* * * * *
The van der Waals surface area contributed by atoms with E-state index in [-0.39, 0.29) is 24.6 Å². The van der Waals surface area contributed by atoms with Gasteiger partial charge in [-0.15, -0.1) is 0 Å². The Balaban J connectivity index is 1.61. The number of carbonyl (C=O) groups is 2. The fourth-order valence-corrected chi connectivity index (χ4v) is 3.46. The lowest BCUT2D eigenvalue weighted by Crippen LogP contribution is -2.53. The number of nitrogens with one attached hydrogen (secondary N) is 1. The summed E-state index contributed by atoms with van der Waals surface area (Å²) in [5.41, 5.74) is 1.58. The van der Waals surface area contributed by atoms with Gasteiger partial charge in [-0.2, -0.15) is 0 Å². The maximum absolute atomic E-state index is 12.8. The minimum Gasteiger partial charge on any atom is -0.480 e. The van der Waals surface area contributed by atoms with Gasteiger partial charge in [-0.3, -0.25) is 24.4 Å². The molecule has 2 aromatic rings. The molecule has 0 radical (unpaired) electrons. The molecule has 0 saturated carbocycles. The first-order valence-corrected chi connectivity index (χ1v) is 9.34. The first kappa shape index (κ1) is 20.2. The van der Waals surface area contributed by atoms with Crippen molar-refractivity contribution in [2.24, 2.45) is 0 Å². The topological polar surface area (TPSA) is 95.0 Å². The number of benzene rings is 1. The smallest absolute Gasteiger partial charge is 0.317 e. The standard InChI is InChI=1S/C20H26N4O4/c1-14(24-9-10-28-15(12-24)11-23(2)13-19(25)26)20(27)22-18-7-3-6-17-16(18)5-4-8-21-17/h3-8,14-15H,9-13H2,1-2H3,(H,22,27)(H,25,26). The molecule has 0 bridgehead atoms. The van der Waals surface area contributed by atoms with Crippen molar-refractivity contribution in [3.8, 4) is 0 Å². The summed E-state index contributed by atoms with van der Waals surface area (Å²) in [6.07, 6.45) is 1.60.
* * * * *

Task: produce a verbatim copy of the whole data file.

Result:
The van der Waals surface area contributed by atoms with E-state index in [-0.39, 0.29) is 24.6 Å². The van der Waals surface area contributed by atoms with Gasteiger partial charge in [-0.15, -0.1) is 0 Å². The Balaban J connectivity index is 1.61. The number of carbonyl (C=O) groups is 2. The fourth-order valence-corrected chi connectivity index (χ4v) is 3.46. The lowest BCUT2D eigenvalue weighted by Crippen LogP contribution is -2.53. The number of nitrogens with one attached hydrogen (secondary N) is 1. The summed E-state index contributed by atoms with van der Waals surface area (Å²) in [5.41, 5.74) is 1.58. The van der Waals surface area contributed by atoms with Gasteiger partial charge in [-0.2, -0.15) is 0 Å². The maximum absolute atomic E-state index is 12.8. The minimum Gasteiger partial charge on any atom is -0.480 e. The van der Waals surface area contributed by atoms with Gasteiger partial charge in [-0.3, -0.25) is 24.4 Å². The molecule has 2 aromatic rings. The molecule has 0 radical (unpaired) electrons. The molecule has 0 saturated carbocycles. The first-order valence-corrected chi connectivity index (χ1v) is 9.34. The first kappa shape index (κ1) is 20.2. The van der Waals surface area contributed by atoms with Crippen molar-refractivity contribution in [2.24, 2.45) is 0 Å². The topological polar surface area (TPSA) is 95.0 Å². The number of benzene rings is 1. The smallest absolute Gasteiger partial charge is 0.317 e. The standard InChI is InChI=1S/C20H26N4O4/c1-14(24-9-10-28-15(12-24)11-23(2)13-19(25)26)20(27)22-18-7-3-6-17-16(18)5-4-8-21-17/h3-8,14-15H,9-13H2,1-2H3,(H,22,27)(H,25,26). The molecule has 0 bridgehead atoms. The van der Waals surface area contributed by atoms with Crippen molar-refractivity contribution in [3.8, 4) is 0 Å². The summed E-state index contributed by atoms with van der Waals surface area (Å²) in [6.07, 6.45) is 1.60.